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Court of Appeals of Georgia.

MILLER et al. v. COLE et al.

No. A08A0185.

Decided: February 01, 2008

Powell & Goldstein, Nicole J. Wade, Katherine V. Hernacki, Atlanta, for appellants. Peters & Monyak, Jonathan C. Peters, Jeffrey S. Bazinet, Atlanta, for appellees.

Following a jury trial, plaintiffs Connie and Gary Miller appeal the judgment in favor of defendants Harvey Cole, M.D., and Atlanta Oculoplastic Surgery, P.C., on their malpractice claim, arguing that the trial court erred in granting defendants' motion in limine to exclude expert testimony that Dr. Cole breached the standard of care in performing two prior surgeries on Connie Miller, which occurred three years before the surgery at issue and as to which any claims were time-barred.   For the reasons set forth below, we affirm.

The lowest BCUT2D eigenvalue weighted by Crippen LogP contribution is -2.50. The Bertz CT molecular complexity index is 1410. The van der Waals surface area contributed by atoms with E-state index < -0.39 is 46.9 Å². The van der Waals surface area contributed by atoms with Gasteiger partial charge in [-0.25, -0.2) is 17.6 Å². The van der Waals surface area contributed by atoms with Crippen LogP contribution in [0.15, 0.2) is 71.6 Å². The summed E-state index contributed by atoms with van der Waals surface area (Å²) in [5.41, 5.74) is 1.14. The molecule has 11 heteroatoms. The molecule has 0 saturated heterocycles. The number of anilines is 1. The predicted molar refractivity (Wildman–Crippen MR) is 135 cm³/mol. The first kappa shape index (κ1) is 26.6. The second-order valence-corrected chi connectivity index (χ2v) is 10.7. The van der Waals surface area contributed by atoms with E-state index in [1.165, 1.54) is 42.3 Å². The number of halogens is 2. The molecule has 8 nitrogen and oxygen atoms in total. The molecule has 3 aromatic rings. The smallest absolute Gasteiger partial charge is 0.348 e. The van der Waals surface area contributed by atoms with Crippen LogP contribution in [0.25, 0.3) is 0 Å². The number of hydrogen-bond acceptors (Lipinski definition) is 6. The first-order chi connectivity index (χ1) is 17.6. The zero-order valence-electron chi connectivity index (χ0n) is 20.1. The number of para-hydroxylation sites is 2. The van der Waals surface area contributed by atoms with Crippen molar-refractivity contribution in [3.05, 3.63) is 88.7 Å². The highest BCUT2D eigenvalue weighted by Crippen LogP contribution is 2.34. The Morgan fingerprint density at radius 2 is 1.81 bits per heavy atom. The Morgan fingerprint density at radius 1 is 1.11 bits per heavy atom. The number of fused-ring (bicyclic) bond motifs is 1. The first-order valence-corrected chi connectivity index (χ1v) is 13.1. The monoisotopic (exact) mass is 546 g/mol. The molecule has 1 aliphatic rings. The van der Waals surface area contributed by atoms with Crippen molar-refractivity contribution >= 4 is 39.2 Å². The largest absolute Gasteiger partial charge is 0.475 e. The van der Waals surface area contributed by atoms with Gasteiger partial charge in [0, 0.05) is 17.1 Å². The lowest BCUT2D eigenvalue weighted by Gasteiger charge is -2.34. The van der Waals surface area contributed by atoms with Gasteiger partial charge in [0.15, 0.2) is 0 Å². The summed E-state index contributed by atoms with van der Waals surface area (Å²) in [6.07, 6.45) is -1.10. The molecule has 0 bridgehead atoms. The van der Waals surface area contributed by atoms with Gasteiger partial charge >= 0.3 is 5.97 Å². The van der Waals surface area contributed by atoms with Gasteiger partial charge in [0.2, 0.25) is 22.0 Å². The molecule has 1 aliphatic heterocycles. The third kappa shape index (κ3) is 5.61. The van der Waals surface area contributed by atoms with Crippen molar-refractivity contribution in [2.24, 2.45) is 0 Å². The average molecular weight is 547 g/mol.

Viewed in support of the jury's verdict, Wagner v. Pierce,1 the record shows that Mrs. Miller suffers from an auto-immune illness that affects the thyroid gland known as Graves' disease.   As a result, in 1994, she began to experience swelling of the tissue behind her eyes, which caused her eyelids to retract and her eyes to bulge.2  She was treated for this symptom by Dr. Clinton McCord, an ophthalmic plastic surgeon, who performed corrective surgery on the eyelids of both of her eyes.   In 1997, Mrs. Miller again suffered retraction of her right eyelid.   Dr. McCord advised additional surgery to repair the lower part of that eyelid;  however, Mrs. Miller instead decided to consult with Dr. Cole, who also practices ophthalmic surgery.   Dr. Cole recommended that she undergo a surgical procedure known as an orbital decompression, which reduces the bulging eye symptom by removing bone from the orbital socket, thereby allowing the eye and surrounding tissue to sit farther back within the orbit.   Mrs. Miller consented, and in July and September 1998, Dr. Cole performed decompression surgery on her right and left eyes respectively.